Phase responses to light pulses in mice lacking functional per or cry genes
Journal of Biological Rhythms , Volume 19 - Issue 6 p. 518- 529
The phase-resetting properties of the circadian system in mice with a functional deletion in mCry1, mCry2, mPer1, or mPer2 were studied in 2 experiments. In experiment 1, mCry1-/- and mCry2-/- mice as well as mPer1Brdm1 and mPer2Brdm1 mutant mice were exposed to 15-min light pulses during the 1st cycle following entrainment, either early (external time [ExT] 20) or late (ExT 4) in the subjective night. In experiment 2, a full PRC was measured for all these strains by exposure to light pulses of the same duration and intensity in free-running conditions in constant darkness. Directly after entrainment (experiment 1), mPer1 Brdm1 animals did not show significant phase advances by a light pulse in the late subjective night (ExT 4), as in the study by Albrecht et al. In the same experiment, mPer2Brdm1 mice became arrhythmic too frequently to reliably measure their phase responses. Mice with a targeted gene disruption in mCry1 or mCry2 showed increased phase delays compared to wild type after exposure to a light pulse in the early subjective night (ExT 20). Otherwise, phase shifts were not significantly affected. In free run (experiment 2), all genotypes did show phase advances and phase delays. The mPer2 Brdm1 mutant PRC was above the mPer1Brdm1 mutant and wild-type PRC (i.e., less delayed and more advanced) at most circadian phases. The mPer1Brdm1 mutant PRC was not distinguishable from the wild-type PRC. The mCry2-/- mice showed much smaller phase delays than did mCry1-/- mice in the subjective evening (delay phase). In general, mPer2Brdm1 mutant mice were more accelerated by light compared to mPer1Brdm1 and wild-type control mice, whereas mCry1-/- mice were more delayed by light than were mCry2-/- mice.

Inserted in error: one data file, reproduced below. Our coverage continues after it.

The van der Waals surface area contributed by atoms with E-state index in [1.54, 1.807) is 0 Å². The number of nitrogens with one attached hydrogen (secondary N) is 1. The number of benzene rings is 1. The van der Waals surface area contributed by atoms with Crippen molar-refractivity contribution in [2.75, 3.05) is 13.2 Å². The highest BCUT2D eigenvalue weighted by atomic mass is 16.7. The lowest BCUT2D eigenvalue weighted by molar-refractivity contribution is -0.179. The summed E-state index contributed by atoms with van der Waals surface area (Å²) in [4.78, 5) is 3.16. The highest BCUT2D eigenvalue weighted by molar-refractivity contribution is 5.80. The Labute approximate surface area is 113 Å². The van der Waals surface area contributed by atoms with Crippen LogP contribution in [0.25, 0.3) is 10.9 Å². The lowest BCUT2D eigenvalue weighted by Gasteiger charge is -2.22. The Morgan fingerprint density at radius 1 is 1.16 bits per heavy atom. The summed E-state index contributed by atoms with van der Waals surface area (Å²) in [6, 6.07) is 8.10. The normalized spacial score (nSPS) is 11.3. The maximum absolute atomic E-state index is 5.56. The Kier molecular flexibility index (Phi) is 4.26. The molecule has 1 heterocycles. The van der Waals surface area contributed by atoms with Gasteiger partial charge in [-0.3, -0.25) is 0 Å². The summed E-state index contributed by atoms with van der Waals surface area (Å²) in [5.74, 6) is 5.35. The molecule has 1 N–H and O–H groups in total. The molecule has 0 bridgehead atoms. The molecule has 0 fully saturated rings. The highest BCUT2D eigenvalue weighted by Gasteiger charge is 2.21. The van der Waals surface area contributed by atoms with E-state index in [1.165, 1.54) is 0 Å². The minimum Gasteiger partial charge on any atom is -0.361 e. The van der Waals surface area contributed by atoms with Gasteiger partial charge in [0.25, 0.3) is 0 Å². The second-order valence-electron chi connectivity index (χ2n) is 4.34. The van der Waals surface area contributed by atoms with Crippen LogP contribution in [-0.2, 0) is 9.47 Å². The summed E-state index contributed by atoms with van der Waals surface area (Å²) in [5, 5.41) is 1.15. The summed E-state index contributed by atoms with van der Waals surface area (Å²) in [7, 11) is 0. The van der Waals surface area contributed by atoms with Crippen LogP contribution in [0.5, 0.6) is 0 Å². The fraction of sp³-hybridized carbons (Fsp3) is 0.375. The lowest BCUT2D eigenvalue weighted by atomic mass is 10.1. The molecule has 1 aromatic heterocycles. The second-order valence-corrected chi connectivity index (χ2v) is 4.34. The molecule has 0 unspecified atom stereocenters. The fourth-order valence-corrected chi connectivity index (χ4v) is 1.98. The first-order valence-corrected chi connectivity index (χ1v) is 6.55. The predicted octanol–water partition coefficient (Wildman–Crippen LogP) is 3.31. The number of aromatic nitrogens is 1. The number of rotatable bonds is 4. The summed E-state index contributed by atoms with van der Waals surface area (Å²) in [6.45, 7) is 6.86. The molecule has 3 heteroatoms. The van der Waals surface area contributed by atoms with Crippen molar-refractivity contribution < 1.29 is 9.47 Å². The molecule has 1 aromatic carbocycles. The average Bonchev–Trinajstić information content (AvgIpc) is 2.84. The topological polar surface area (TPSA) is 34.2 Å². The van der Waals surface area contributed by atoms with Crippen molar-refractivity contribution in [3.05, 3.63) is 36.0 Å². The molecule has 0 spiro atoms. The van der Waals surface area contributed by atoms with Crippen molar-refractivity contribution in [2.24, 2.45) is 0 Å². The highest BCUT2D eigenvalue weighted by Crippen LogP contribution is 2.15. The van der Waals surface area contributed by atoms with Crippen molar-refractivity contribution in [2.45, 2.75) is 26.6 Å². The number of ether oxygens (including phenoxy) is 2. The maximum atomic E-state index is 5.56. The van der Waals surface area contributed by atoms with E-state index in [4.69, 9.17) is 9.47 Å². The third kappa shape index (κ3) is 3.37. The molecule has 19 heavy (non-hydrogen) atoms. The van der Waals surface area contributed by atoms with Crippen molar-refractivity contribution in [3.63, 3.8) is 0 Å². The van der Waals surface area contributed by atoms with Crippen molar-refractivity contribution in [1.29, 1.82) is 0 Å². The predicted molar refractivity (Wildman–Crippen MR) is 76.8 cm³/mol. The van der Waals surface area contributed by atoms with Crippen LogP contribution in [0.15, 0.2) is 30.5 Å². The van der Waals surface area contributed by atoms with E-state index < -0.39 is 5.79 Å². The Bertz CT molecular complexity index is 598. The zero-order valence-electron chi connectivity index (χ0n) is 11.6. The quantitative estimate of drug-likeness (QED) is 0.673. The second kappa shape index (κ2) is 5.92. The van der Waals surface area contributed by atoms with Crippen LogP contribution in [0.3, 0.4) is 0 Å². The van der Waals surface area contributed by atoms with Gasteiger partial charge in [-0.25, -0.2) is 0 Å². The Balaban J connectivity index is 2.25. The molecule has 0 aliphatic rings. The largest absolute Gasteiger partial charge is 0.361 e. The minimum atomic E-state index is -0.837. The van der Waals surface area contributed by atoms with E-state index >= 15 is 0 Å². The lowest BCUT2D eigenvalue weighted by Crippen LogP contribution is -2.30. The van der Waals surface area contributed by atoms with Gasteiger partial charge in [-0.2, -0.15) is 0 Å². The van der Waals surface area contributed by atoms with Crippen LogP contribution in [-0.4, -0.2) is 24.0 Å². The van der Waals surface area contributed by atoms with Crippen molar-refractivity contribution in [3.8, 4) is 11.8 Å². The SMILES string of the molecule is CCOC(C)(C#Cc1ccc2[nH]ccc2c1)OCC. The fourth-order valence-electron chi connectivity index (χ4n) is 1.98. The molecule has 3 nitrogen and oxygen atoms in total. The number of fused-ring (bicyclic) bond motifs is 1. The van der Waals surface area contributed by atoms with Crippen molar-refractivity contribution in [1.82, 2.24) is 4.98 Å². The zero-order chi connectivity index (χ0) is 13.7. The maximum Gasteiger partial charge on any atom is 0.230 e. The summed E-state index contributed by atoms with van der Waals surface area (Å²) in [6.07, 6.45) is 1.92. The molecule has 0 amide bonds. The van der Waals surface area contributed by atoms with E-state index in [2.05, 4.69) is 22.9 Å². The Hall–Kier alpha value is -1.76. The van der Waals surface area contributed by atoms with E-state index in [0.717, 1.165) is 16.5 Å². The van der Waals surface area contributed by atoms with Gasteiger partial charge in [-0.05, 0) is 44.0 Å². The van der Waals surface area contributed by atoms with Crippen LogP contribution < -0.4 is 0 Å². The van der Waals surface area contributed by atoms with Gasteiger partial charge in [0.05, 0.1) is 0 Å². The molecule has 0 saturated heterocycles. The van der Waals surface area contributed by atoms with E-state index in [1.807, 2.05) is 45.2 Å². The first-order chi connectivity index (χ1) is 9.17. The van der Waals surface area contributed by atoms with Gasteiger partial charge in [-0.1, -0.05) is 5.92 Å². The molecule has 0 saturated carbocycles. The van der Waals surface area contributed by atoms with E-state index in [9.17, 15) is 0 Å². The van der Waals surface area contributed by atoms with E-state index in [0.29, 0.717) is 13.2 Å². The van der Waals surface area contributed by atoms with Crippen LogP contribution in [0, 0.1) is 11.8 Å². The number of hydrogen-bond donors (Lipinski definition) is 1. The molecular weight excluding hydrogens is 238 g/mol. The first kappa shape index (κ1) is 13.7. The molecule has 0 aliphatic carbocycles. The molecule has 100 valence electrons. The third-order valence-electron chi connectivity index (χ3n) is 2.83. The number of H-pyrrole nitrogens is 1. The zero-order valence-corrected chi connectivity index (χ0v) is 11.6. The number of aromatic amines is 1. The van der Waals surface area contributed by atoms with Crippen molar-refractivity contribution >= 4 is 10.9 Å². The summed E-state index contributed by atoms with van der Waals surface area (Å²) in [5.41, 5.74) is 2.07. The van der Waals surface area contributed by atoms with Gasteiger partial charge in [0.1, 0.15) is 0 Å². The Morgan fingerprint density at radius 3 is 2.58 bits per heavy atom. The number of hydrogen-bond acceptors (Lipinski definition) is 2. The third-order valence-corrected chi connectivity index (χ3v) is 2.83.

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Spoelstra, K, Albrecht, U, van der Horst, G.T.J, Brauer, V, & Daan, S. (2004). Phase responses to light pulses in mice lacking functional per or cry genes. Journal of Biological Rhythms, 19(6), 518–529. doi:10.1177/0748730404268122